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Fam Pract Manag. 2003 Jan;10(1):74.

Keeping old patient records

Q

How long should we keep a patient’s medical record after he or she has transferred to another practice? Should we keep originals or copies? We have only a limited amount of storage space.

Generally, state laws assert that the medical record belongs to the provider and require the provider to retain the record for multiple years (at least seven years, or two years after a minor reaches adulthood, whichever is greater; see chart below). Medicare and Medicaid have their own record-retention requirements as well, but they are generally shorter than state requirements. Additionally, your practice would be wise to maintain copies of patient records for at least as long as the statute of limitations for medical malpractice lawsuits in your state. For patients covered by government-funded programs, keep copies of their records for up to 10 years after billing for their last service, since the federal government can investigate alleged False Claims Act violations for the previous 10 years.

While it is not legally required that you retain the original medical records, it is a good idea, as they are often preferred as evidence in court and may contain the most readable indications of the care provided.

As you mention, storage space for these records is often a challenging issue. If necessary, consider purchasing or renting additional storage space, contracting with a records storage company or maintaining patient records in electronic form.

STORAGE GUIDELINES FOR MEDICAL RECORDS

View/Print Table

Patient’s age on the date of last servicePatient’s age when medical record can be discarded

Patients who are not government-funded program beneficiaries

0–13 years old

20 years old

14+ years old

Patient’s age on the date of last service + at least 7 years

Patients who are government-funded program beneficiaries

0–10 years old

20 years old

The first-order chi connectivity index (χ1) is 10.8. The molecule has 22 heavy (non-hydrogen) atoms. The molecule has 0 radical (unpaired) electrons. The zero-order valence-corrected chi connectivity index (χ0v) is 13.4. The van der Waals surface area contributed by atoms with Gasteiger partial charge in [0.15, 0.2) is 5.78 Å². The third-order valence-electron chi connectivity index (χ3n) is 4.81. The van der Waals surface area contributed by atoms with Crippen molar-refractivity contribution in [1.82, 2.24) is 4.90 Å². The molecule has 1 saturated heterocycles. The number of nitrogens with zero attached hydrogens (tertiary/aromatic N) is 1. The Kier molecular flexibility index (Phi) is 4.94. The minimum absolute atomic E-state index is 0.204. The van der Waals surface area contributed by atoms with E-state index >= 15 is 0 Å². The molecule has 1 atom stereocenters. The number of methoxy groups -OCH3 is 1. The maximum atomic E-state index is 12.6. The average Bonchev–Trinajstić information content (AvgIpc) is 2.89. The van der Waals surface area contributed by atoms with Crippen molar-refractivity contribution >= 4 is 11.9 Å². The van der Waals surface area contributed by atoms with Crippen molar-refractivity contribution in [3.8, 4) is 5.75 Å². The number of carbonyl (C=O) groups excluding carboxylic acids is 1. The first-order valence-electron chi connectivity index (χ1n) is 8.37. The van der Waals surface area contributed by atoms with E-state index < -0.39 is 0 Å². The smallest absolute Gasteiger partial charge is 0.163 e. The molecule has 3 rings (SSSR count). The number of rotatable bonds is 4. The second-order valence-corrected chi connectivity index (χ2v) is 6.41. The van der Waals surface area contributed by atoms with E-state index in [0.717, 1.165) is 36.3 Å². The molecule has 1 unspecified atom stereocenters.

11+ years old

Patient’s age on the date of last service + 10 years

Patient’s age on the date of last servicePatient’s age when medical record can be discarded

Patients who are not government-funded program beneficiaries

0–13 years old

20 years old

14+ years old

Patient’s age on the date of last service + at least 7 years

Patients who are government-funded program beneficiaries

0–10 years old

20 years old

11+ years old

Patient’s age on the date of last service + 10 years

Cash-only practice

Q

My practice has had to hire more staff to deal with the hassles associated with insurers. Can we choose not to participate in any insurance programs, including Medicare?

It is possible to run a “cash-only” practice that does not participate in any insurance plans, including Medicare. As you noted, the advantages are that you no longer have any of the hassles of dealing with insurance companies and you may have lower overhead expenses as a result (since you don’t have to file claims, appeal denials, etc.). However, one of the disadvantages is that many of your patients may go elsewhere, since their insurance may not cover your services (or may increase the patient’s cost-sharing for your services) if you are not part of the insurer’s network of physicians. You may also find yourself at a competitive or marketing disadvantage among your colleagues. Whether the pros outweigh the cons will depend on your individual situation.

If you decide to go “cash-only,” consider how you will handle the following:

  • Notifying patients, insurers and others (e.g., colleagues) of the change,

  • Changing office procedures and policies to reflect the change in payment procedures,

  • Re-evaluating your fees,

  • Marketing the new arrangement,

  • Treating patients outside the practice (e.g., when you are on call in the hospital).

If you currently have contractual relationships with insurers, you will need to terminate those relationships in a way consistent with the terms of your contracts. Also, if you want to continue seeing Medicare patients without being subject to the Medicare hassles, you will need to become familiar with Medicare’s private contracting provisions [see “The Truth and Consequences of Private Contracting,” FPM, March 1998, page 25, and section 3044 of the Medicare Carriers Manual, cms.hhs.gov/manuals/14_car/3b3000.asp].

Referring to MAs as nurses

Q

What are the dangers, if any, of referring to a medical assistant (MA) as a nurse?

Referring to a medical assistant as a nurse is fraught with legal peril. Almost all state nurse practice acts forbid any persons not licensed as RNs or LPNs to use the term “nurse” in reference to themselves. Violating this law could result in criminal penalties for the individual. An employer who calls an unlicensed employee a nurse may also be courting legal sanctions.

Malpractice exposure may also be increased, since a court could hold the unlicensed employee to the higher standard of care of an RN or an LPN. If the unlicensed employee does not meet this standard, the employer could be held liable for negligent provision of care.


 

Copyright © 2003 by the American Academy of Family Physicians.
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